Feed Supplements: Understanding How Horses Process It

Last Updated on November 10, 2020 by Allison Price

Vitamins and Minerals Guide for Horses - Horse&Rider

All living things have chemical processes and genetic code in maintaining their lives. All organisms have requirements of nutrient to be taken. The only difference you can tell is how they absorbed the nutrients and energy for them to live. Although horse belong to the group of mammals, they are pretty unique. They have an advance digesting process than other mammals.

Feed supplements play a vital role in the overall health of your horses. Various supplements are available in the market for you to have. You can choose the natural or synthetic supplement for your horses. Whatever you choose between the two of these will sure have an effect in your horses.

Aren’t you curious how supplements, whether natural or synthetic, are being processed by your horses to be absorbed by their bodies? 

Let’s Get Started!

Horses eat feed supplements with the help of their teeth, tongue, and lips. They use saliva to moist the feed supplement so that it can easy be swallowed. There are three pairs of glands that produce saliva – the sublingual, the parotid and the submaxillary. The horses can produce 20-80 liters of saliva every day. Also, saliva has bicarbonate that protects the amino acids from the acid of the stomach. It contains adequate amount of amylase that help to carbohydrate digestion. Moreover, the chewing action of horses is called sweeping action. It moves forward in lateral and vertical motions and backward motions. With this, the feed is ground enough mixed with saliva for it to be digested. The feeds’ texture will influence on how horses chew the supplements and how long it will digest.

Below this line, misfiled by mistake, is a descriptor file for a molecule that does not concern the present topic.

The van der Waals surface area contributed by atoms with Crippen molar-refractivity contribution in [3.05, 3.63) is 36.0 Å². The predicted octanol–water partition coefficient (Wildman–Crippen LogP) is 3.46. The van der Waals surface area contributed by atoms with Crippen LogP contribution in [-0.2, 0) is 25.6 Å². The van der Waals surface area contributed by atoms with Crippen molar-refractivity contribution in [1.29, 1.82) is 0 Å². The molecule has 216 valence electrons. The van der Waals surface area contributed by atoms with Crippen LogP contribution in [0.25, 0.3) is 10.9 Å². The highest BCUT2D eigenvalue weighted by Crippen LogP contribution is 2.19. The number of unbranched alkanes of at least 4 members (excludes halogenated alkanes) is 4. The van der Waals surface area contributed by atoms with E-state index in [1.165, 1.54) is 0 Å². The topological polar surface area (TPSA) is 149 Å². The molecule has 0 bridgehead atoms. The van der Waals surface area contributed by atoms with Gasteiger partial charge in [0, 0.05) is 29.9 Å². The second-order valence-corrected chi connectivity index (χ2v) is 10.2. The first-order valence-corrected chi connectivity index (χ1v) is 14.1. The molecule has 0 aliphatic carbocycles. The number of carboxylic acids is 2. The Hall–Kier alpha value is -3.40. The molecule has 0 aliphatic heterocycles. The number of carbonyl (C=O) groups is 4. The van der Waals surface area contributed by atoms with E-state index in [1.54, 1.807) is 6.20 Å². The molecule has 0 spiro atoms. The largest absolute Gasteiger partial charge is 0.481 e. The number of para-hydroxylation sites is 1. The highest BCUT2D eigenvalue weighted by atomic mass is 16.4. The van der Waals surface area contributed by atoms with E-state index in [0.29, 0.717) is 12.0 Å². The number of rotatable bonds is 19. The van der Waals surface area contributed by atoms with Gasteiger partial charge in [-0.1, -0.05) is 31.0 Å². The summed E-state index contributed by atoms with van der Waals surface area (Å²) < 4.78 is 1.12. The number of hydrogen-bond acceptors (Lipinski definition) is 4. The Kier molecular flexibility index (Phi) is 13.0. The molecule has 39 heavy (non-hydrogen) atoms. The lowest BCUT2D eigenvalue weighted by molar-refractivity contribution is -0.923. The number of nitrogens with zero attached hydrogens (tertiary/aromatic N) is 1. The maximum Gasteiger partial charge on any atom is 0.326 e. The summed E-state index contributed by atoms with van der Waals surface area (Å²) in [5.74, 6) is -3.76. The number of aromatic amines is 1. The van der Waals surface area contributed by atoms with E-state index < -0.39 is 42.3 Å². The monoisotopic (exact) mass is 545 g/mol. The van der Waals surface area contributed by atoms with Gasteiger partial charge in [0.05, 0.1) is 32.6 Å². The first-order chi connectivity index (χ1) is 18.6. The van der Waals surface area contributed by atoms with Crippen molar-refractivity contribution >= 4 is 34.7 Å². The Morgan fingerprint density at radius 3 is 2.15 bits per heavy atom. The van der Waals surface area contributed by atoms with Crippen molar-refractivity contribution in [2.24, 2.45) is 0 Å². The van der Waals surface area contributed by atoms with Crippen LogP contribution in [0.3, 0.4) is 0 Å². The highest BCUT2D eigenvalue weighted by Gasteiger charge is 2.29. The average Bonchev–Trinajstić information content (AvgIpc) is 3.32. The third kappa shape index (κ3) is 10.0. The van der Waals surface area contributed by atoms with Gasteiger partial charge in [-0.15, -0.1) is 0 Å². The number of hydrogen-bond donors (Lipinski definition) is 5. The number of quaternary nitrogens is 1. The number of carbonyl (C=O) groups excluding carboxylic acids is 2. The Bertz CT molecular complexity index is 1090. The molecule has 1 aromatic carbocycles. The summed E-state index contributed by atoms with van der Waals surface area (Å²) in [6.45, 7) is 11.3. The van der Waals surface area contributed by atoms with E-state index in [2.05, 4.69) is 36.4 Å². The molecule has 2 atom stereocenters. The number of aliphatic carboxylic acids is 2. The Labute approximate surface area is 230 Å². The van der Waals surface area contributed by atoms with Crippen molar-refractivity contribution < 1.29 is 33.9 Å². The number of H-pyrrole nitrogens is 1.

In the stomach, digesting continues. Now, an enzyme that is responsible for digesting proteins, called pepsin will mix with the feeds. Also, hydrochloric acid will also be mixed to feeds to break down solid particles. There is a high variable rate of feed passage through the stomach depending on how your horses are being fed. The time of passage may be short as early as 15 minutes when your horses consume large meal. If you fasted your horses, clearing the horses’ stomach, it will take about 24 hours. The horses stomach has 3 main area, namely, the pyloric regions, fundic and saccus caecus. The saccus caecus is located between the end of esophagus and entrance of the stomach. If feed enters the stomach, it is mixed with hydrochloric and pepsin. However, if that feed is grass, it releases soluble sugars to be absorbed and undergo bacterial fermentation to have lactic acid. In normal circumstances, when stomach ingesta and hydrochloric acid mixes, pH content drops, fermentation will slow down and could stop. This process is important, since if fermentation is still going through, it may result to colic. This will also lead in worst case scenario – stomach lining may rupture. Moreover, as the feed moves to the next region of the stomach which is the fundic region, there is a 5.4 pH level drop. As the pH level decreases, fermentation also begins to stop. Stomach acid and pepsin will initiate in digestion and breaking down fats and proteins. The final region of the horses’ stomach is the pyloric region. It is where the small intestines and stomach meets. The pH level in this area will drop to 2.6 that eliminates all lacto-bacteria. The protein digestion activity in this region ranges from 15-20 times compared to fundic region.